Germany already has a large established gas fired CCGT capacity (which we have mentioned in the beginning of this article as hitherto significantly underutilised) already in place that can absorb this additional demand though a further growth in new CCGT is not ruled out. What is apparent in the scenario is that utilisation levels of existing (and new) CCGT plants will have to be considerably higher- i.e. CCGT technology will substitute existing nuclear and coal as the “new base load” and yet it will also have to play its now well understood role as a “back up” against renewable energy non-delivery. 

This dual future role of CCGTs providing and baseload and high ramp rate flexibility is likely to be operationally challenging and would require these new CCGT asset owner/operators to have well-structured/smart gas contracts. The picture that emerges is that of a base load gas fired power generation supply system with sufficient spare capacity to be able to effectively back up renewable energy production as and when required.

This new/uncertain load profile to be met by gas supplies whilst ensuring security of energy supply is a scenario in which the newly built NordStream pipeline system could come into its own and be able to offer the supply flexibility and security the new operating environment would demand. Gas pipeline supply is better placed to offer the flexibility and security of supply as compared to international LNG- it has to be noted that within days of this announcement of the coal phase out programme being announced, two LNG receiving terminals (Brumsbuttel and Wilhelmshaven) have been announced to be built, paving the way for a possible competing supply to the NordStream 2 to emerge.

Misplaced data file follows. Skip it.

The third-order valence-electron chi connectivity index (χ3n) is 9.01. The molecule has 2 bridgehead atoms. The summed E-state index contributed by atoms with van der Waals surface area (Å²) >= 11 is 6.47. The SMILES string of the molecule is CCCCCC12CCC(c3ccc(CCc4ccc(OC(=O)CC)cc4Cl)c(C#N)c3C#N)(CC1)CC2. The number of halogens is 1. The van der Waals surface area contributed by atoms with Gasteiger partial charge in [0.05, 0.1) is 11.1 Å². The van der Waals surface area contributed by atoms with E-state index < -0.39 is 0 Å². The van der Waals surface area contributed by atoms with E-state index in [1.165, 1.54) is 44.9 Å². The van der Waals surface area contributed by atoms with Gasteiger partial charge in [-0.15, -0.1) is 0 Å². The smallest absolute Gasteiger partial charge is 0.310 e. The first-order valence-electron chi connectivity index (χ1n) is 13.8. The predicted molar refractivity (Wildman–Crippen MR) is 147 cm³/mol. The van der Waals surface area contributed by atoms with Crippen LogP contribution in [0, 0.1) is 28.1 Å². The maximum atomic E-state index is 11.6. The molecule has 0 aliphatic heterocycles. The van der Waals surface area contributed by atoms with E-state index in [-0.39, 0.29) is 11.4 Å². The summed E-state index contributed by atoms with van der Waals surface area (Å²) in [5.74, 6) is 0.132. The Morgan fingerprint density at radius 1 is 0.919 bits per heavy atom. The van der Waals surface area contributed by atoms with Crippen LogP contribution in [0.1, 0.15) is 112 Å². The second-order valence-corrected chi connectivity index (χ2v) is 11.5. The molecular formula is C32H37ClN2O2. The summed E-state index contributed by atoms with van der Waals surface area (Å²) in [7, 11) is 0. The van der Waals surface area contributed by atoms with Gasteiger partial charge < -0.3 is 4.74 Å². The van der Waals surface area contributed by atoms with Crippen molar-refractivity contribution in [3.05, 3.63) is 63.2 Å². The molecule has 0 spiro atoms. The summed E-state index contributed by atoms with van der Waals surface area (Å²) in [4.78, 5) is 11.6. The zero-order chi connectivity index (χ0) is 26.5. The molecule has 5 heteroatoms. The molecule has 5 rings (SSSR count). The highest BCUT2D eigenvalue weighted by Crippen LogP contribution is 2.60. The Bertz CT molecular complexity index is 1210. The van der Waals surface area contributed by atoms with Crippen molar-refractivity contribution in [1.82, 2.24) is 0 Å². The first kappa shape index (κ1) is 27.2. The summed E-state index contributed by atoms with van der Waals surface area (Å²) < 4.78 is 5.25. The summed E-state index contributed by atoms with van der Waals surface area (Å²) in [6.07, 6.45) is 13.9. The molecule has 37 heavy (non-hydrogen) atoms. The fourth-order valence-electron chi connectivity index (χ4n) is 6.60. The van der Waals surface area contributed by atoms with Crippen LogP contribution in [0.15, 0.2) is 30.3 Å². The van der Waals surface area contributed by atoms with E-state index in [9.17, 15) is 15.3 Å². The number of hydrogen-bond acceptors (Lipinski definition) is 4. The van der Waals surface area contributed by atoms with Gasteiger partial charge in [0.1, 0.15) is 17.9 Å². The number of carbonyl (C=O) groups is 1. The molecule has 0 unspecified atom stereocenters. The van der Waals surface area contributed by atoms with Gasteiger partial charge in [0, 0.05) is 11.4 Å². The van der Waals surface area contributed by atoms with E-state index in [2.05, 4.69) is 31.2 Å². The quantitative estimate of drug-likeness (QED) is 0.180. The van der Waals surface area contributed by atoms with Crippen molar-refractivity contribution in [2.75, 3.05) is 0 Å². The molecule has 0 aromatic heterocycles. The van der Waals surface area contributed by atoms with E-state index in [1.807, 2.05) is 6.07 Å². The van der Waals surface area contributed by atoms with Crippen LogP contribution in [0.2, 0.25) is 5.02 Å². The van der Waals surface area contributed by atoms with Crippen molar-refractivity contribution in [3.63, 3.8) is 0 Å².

International LNG might yet find a way into the emerging German energy supply mix by 2030, but given the supply security and swing volumes that a post coal phase out German electricity system might demand in the absence of its historical mainstays of base load power- nuclear and coal fired generation- pipeline gas may emerge to be better suited to deliver in comparison to LNG-to-power integrated projects.

With this coal phase out, Germany would become the second country after the UK to have made structural changes to its traditional electricity generation architecture and seek to opt for a gas driven energy system. 

If one observation can be made from the experience of the UK and German decision to root out coal fired generation, it is this- such bold moves require to be anchored around mega projects that can take up the role of the new bulwark in a low carbon transition. 

While the UK has opted for a mega project in the nuclear sector (Hinckley Point C and Sizewell C and Bradwell) with French and Chinese participation the mega project in Germany that may have to do the heavy lifting appears to be NordStream-2 being built with Russian participation. A mega coal phase out programme- be it in the UK or Germany- requires not only another mega project to take on the role but possibly also foreign equity participation.

Ashutosh Shastri is Director of EnerStrat Consulting, a London based international strategic energy consulting practice focused on the ongoing global transition towards a lower carbon energy economy. 


I have no positions in any of the securities referenced in the contribution

I do not use any non-public, material information in this contribution

To the best of my knowledge, the views expressed in this contribution comply with UK law

I agree with the terms and conditions of ReachX

This contribution is for informational purpose and does not constitute investment advice nor is it an offer to sell or buy, nor is it a recommendation for any security.

Ashutosh S.